Two books that have had a great influence on my productivity over the last six months have been The 12 Week Year and Deep Work.
A couple of days I excitedly downloaded and installed the latest version of TweetDeck, the social networking application that is now being developed by Twitter themselves.
What a disappointment! What have they done to it?!
Can’t distinguish columns
Now, don’t get me wrong. I’ve always had some fairly major niggles with TweetDeck’s usability, particularly if you’re using it to manage multiple accounts. There is no easy, quick, don’t-make-me-think way to distinguish which column is associated with which account.
The addition of a tabs option, or colour-coding columns would go a long way to making the system easier to use. In my humble opinion.
But what TweetDeck did excel at, that the likes of Sobees and MetroTwit didn’t was its handling of multiple accounts, and the flexibility in terms of column placement, notifications customisation (what shows, when and where).
That flexibility, particularly in the area of notifications, has now gone in the new instance of TweetDeck. I’m sorry to see it go—it was very useful.
Posting an update
The new TweetDeck also seems to assume that you’ll always be using it in a full-screen (maximized) view. Old TweetDeck worked well in maximized view too, but at least you could still post an update when viewing only one column.
In the old TweetDeck the post-an-update window sits at the top of the column. In the new TweetDeck, however, the post an update window disappears off the edge of the viewport:
The send update keyboard shortcut has also changed, from Enter to Ctrl+Enter (on Windows), which takes a bit getting used to.
When it launched TweetDeck supported only Twitter, but it soon added Facebook, MySpace, LinkedIn, Google Buzz and Foursquare. I used to use just Twitter, Facebook and LinkedIn within TweetDeck.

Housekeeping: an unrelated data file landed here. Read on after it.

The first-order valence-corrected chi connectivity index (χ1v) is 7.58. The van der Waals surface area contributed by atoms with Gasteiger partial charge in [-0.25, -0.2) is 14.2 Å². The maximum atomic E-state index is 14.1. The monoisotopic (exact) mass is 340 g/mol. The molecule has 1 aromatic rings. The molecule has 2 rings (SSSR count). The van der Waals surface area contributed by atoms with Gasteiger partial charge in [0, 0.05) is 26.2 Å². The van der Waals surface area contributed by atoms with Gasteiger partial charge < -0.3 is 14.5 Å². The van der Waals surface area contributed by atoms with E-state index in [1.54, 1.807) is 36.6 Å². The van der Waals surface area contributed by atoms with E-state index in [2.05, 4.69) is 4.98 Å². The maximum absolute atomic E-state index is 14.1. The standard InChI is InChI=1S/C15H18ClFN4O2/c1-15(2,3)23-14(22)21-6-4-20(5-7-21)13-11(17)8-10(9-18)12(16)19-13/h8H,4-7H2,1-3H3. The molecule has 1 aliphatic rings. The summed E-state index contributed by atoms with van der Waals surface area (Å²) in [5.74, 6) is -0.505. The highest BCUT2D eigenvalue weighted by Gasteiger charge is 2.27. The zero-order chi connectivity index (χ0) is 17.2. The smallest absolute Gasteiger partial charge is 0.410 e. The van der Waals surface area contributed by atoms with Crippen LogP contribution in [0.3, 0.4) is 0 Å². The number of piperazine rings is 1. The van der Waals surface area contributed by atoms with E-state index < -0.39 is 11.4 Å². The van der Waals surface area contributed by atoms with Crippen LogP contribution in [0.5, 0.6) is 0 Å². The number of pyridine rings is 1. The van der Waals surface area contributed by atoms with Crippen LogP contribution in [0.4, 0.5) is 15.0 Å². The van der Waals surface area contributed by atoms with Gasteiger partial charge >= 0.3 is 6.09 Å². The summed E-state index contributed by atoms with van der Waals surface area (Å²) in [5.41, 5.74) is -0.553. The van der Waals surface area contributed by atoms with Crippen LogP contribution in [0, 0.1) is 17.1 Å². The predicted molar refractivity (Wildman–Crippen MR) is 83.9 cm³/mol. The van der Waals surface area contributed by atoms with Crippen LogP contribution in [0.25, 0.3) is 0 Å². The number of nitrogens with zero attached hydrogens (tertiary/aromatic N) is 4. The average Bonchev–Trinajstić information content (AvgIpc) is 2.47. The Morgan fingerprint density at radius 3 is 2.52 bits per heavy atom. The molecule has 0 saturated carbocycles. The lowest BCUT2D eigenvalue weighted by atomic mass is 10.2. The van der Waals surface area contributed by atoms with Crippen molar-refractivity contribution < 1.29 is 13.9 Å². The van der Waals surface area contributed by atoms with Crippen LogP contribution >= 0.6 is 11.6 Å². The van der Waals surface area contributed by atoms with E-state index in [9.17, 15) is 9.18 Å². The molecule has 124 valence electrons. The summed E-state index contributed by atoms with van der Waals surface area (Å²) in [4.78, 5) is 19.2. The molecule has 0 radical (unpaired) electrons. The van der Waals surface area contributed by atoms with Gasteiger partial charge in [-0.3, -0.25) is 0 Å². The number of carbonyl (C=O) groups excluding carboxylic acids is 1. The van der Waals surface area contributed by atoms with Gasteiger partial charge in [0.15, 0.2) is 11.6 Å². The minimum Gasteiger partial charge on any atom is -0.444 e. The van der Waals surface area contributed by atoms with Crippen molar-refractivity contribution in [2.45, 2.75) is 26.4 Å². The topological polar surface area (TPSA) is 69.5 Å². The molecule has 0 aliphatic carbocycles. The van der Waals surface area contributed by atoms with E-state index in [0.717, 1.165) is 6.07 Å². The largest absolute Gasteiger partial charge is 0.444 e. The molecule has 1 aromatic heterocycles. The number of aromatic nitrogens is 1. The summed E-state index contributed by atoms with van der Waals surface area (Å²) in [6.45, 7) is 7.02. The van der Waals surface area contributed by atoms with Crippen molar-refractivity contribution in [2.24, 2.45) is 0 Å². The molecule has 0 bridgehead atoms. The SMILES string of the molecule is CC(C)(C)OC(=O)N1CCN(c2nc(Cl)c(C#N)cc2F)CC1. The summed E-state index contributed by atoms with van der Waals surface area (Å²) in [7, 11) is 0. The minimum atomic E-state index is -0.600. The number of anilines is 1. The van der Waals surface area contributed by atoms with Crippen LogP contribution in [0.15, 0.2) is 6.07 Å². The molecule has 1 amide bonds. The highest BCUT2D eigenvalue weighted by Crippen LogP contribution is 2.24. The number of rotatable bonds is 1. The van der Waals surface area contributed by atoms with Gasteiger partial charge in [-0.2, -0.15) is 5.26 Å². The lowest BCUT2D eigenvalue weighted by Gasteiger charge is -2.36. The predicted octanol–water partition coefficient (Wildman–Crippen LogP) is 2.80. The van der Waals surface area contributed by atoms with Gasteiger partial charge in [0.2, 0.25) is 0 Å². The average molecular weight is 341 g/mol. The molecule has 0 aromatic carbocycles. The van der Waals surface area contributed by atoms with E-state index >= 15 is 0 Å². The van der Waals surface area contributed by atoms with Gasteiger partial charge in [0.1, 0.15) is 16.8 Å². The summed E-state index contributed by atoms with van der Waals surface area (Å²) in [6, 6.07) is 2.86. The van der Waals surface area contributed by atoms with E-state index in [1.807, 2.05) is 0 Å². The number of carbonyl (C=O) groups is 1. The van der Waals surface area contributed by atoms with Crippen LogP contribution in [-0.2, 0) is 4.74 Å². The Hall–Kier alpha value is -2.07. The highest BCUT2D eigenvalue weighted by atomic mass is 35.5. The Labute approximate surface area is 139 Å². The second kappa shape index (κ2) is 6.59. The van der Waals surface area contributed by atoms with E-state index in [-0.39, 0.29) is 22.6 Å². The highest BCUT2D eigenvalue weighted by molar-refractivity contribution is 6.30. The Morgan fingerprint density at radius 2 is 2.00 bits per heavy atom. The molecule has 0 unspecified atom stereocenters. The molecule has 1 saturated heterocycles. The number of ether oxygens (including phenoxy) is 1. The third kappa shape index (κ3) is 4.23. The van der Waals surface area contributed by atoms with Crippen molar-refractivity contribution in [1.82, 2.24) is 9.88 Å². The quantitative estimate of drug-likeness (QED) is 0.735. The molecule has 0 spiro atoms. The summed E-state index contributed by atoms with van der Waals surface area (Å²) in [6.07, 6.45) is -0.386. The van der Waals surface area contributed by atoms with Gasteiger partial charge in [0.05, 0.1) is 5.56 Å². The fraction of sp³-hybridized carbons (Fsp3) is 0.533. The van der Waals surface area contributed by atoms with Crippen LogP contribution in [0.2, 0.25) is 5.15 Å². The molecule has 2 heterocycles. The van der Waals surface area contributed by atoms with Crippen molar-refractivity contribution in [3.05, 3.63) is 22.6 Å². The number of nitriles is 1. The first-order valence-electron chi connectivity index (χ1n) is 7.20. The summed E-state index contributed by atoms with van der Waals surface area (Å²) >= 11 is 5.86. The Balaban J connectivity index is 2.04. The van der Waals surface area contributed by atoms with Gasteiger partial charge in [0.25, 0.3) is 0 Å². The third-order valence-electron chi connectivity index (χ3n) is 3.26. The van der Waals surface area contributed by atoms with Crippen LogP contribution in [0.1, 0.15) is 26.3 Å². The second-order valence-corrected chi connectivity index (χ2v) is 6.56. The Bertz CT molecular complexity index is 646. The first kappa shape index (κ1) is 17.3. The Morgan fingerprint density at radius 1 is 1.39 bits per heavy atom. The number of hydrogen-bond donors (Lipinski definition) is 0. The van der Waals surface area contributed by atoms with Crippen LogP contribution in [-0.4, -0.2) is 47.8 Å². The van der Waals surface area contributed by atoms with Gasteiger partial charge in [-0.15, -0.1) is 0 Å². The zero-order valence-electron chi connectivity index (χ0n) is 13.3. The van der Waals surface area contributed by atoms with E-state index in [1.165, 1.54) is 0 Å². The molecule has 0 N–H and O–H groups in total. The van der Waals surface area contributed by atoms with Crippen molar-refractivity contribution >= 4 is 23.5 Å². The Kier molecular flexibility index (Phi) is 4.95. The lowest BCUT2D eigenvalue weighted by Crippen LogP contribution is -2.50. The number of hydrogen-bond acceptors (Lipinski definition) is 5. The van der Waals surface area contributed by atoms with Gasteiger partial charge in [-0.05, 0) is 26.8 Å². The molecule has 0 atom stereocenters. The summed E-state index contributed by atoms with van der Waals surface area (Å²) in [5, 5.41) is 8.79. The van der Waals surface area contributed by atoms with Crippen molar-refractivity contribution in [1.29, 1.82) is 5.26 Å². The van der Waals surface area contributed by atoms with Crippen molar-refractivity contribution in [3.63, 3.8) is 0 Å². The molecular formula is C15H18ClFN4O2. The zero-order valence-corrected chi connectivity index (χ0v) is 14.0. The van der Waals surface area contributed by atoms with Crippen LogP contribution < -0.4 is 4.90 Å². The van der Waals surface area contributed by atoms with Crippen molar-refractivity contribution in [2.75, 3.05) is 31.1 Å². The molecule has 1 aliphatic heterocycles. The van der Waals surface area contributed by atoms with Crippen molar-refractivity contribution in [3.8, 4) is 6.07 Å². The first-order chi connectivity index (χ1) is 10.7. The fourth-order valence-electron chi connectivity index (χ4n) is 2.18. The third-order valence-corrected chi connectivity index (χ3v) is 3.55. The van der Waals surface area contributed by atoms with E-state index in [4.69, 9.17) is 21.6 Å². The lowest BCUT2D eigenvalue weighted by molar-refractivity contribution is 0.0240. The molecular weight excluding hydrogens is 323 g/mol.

When I logged into the new TweetDeck I saw only Twitter and Facebook. That said, within the options I can’t actually see how you would add a Facebook account—but maybe it only allows one, which kind of makes sense, and so these settings have been hidden.
I can understand why Twitter might want to limit the number of rival networks it allows you to access using their application. But similarly, I do wonder if this will drive users away to find other clients that do support the wider range of services that they use.
One really neat feature that I loved, and didn’t really think about until it was taken away, about the direct (private) messages (DM) column in old TweetDeck was that you could also see the DMs that you sent other people.
In conclusion I have to say that I’m really disappointed with the new TweetDeck. In many ways it has become less useable and less useful. I suspect that over the next few weeks I’ll evaluate the other social media clients and move to one of those.
In the meantime I still have TweetDeck 0.38.2 installed, so I’ll continue to use it.
- Old TweetDeck — 7/10
- New TweetDeck — 3/10
There’s an interesting review by David Bayon on the PC Pro blogs entitled New TweetDeck: more mainstream, less flexible which has one paragraph of the positives of the new version and nine paragraphs of the negatives.
…for me the new client takes away much of what made TweetDeck so useful – namely the flexibility and control – and replaces it with much of what makes the Twitter web client so annoying. I don’t like the Twitter web interface, that’s why I use TweetDeck. Or at least it was until now. The former buying the latter means that distinction is only going to get narrower from here on in.
I’ve tried out a few Twitter clients now:
Twitteroo was the first I tried, and I like it. It’s fast; it allows me to enter what I’m doing and tells me how many characters I have left (max 140); shows me a timeline of all my Twitter contacts/follows.
Spaz has possibly the worst name of any Web 2.0 technology I’ve come across. Probably until Mingr! comes along. It’s built on Adobe AIR (Adobe Integrated Runtime) and looks and feels great.
It has nice features like being able to easily reply directly to contacts, or reference them in tweets (using @username). It has a couple of nice themes/skins too.
But I just couldn’t get used to the name, so I uninstalled it. Seriously?! Why did they choose that name?!
As well as the normal timeline you can choose to see your own timeline, replies, directs, archive, favourites, friends, followers, and even use it to search Twitter.
I’ve just discovered too that you can send @replies and direct replies to folks by hovering over their profile avatar. It’s pretty much the perfect Twitter client.